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Paper Type: Free Essay Subject: Film Studies
Wordcount: 1688 words Published: 1st Jan 2015

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Spider-Man is a fictional Marvel Comics superhero. The character was created by writer and editor Stan Lee and artist and co-plotter Steve Ditko. He first appeared in Amazing Fantasy #15 (Aug. 1962). Lee and Ditko conceived of the character as an orphan being raised by his Aunt May and Uncle Ben as an ordinary teenager, having to deal with the normal struggles of youth in addition to those of a costumed crime fighter. Spider-Man’s creators gave him super strength and agility, the ability to cling to most surfaces, shoot spider-webs using devices of his own invention which he called “web-shooters,” and react to danger quickly with his “spider-sense”, enabling him to combat his foes.

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When Spider-Man first appeared in the early 1960s, teenagers in superhero comic books were usually relegated to the role of sidekick to the protagonist. The Spider-Man series broke ground by featuring Peter Parker, a teenage high school student to whose “self-obsessions with rejection, inadequacy, and loneliness” young readers could easily relate.[1]:210 Unlike previous teen heroes such as James Buchanan “Bucky” Barnes and Robin, Spider-Man did not benefit from being the protege of any adult mentors like Captain America and Batman, and thus he had to learn for himself that “with great power comes great responsibility” – a line included in a text box in the final panel of the first Spider-Man story, but later retroactively attributed to his guardian, the late Uncle Ben.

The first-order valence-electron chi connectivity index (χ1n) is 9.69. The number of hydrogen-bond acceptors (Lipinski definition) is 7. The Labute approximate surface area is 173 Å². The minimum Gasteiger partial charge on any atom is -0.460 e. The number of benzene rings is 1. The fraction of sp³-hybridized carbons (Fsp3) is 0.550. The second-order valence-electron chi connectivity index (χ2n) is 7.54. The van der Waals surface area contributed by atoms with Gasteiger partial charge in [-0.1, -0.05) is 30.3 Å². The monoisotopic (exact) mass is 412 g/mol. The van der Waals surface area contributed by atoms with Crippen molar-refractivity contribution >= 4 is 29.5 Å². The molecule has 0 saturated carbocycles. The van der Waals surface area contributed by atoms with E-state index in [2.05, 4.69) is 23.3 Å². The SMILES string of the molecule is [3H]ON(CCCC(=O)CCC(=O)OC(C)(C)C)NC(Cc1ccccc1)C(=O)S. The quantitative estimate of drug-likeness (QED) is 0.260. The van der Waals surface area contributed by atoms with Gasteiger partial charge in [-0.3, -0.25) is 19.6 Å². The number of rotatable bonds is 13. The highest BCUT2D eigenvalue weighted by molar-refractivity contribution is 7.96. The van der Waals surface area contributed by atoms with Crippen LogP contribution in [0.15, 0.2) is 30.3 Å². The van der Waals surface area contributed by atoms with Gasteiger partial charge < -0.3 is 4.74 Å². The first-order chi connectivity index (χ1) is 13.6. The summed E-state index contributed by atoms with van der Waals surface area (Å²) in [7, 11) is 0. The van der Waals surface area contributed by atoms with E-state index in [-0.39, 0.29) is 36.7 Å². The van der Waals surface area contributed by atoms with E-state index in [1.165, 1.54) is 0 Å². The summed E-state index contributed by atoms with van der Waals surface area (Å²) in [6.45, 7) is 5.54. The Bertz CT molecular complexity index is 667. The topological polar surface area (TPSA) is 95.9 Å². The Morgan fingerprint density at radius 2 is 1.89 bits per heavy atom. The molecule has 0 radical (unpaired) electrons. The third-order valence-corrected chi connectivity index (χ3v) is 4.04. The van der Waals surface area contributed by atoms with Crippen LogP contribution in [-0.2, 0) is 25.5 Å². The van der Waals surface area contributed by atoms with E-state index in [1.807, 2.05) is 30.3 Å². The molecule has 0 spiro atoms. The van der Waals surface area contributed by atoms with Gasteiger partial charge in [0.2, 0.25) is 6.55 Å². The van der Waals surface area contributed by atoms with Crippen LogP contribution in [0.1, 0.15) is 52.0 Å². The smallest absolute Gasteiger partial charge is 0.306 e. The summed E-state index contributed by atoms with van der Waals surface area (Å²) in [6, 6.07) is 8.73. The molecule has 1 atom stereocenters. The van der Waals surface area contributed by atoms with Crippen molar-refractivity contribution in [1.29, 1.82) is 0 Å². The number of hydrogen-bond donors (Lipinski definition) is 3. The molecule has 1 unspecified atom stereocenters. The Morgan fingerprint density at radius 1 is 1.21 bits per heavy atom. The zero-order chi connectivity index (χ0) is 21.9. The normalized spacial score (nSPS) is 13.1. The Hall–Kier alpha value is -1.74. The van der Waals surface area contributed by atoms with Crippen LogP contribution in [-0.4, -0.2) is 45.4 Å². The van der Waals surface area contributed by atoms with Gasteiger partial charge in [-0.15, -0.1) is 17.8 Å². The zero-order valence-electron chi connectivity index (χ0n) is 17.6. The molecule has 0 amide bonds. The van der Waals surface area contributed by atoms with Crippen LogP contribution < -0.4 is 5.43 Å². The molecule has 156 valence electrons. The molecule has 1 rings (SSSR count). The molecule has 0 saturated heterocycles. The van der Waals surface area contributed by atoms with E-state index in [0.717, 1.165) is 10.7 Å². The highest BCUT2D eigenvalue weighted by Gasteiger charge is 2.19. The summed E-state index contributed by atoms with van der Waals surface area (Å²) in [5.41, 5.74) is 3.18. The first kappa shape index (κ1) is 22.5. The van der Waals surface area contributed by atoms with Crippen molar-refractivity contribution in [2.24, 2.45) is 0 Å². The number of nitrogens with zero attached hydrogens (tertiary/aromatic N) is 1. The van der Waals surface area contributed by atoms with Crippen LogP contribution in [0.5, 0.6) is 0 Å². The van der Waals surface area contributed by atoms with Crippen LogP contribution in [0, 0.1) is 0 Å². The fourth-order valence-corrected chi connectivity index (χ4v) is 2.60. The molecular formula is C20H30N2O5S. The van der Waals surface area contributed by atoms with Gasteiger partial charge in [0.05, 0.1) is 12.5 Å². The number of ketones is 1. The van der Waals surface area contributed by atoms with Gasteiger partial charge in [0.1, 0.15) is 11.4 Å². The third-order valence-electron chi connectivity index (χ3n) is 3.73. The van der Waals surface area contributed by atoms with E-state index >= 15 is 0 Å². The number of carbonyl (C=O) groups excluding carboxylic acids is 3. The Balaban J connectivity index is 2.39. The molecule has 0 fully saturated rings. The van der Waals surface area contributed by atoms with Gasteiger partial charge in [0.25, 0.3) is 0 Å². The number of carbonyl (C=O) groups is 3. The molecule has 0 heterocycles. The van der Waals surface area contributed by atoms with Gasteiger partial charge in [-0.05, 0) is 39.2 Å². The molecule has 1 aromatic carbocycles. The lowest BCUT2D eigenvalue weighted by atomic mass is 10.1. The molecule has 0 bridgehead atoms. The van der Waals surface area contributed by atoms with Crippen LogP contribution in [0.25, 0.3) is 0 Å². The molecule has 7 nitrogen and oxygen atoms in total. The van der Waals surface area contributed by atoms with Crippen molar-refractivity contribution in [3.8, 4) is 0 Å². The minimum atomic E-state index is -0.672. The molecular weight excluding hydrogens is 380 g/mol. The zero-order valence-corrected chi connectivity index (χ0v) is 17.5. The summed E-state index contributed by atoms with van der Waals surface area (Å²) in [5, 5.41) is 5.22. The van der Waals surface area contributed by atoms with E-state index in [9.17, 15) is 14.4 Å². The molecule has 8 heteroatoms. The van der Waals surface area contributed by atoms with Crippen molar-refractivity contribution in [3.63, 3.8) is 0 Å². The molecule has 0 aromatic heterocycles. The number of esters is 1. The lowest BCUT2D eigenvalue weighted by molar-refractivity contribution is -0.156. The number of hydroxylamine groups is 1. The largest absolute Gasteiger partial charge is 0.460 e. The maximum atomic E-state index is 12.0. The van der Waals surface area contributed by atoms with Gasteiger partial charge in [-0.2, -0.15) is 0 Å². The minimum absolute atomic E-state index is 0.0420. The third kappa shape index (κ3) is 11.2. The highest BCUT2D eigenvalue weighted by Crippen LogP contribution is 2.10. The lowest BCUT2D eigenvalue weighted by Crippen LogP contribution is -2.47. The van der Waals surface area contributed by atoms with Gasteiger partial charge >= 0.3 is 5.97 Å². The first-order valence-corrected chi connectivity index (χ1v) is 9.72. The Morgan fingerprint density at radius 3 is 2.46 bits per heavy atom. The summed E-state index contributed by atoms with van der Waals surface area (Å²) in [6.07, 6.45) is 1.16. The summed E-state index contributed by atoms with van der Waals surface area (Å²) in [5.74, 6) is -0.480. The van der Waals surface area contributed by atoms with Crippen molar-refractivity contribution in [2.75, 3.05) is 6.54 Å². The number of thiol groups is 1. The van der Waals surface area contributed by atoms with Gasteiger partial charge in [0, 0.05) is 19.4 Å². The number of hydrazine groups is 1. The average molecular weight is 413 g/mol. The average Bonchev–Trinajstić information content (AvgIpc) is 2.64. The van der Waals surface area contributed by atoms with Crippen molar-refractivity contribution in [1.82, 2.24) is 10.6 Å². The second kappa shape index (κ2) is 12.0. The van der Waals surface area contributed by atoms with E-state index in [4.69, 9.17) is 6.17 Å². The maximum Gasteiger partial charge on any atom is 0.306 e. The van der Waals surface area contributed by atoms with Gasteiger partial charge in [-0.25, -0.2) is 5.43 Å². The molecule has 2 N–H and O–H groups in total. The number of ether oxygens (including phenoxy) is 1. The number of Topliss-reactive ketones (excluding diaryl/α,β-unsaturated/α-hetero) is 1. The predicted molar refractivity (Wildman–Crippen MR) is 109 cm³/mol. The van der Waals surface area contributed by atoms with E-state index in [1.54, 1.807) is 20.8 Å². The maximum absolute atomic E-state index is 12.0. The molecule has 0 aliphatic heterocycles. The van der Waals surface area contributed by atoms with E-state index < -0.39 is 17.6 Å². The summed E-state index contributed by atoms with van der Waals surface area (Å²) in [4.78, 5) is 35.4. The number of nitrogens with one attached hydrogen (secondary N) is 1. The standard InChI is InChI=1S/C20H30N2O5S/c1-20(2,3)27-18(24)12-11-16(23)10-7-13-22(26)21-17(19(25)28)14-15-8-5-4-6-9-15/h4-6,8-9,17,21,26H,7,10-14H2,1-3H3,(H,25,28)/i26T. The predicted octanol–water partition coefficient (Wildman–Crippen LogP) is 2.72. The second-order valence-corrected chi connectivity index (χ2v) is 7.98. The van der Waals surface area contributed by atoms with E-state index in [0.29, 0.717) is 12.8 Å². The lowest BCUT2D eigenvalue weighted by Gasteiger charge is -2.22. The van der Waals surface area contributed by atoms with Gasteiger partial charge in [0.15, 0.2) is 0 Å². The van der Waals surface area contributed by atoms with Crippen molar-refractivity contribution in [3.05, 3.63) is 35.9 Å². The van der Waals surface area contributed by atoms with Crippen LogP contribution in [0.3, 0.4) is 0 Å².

Marvel has featured Spider-Man in several comic book series, the first and longest-lasting of which is titled The Amazing Spider-Man. Over the years, the Peter Parker character has developed from shy high school student to troubled but outgoing college student to married high school teacher to, in the late 2000s, a single freelance photographer, his most typical adult role. He is now a member of an unofficial splinter group of the Avengers, one of Marvel’s flagship superhero teams. In the comics, Spider-Man is often referred to as “Spidey,” “web-slinger,” “wall-crawler,” or “web-head.”

Spider-Man is one of the most popular and commercially successful superheroes. As Marvel’s flagship character and company mascot, he has appeared in many forms of media, including several animated and live-action television shows, syndicated newspaper comic strips and a successful series of films starring actor Tobey Maguire as the “friendly neighborhood” hero. Spider-Man was named Empire magazine’s fifth-greatest comic-book character.[2]

Spider-Man has been adapted to television many times, as a short-lived live-action television series, a Japanese tokusatsu series, and several animated cartoon series. There were also the “Spidey Super Stories” segments on the PBS educational series The Electric Company, which featured a Spider-Man (played by Danny Seagren) who did not speak out loud but instead used only word balloons.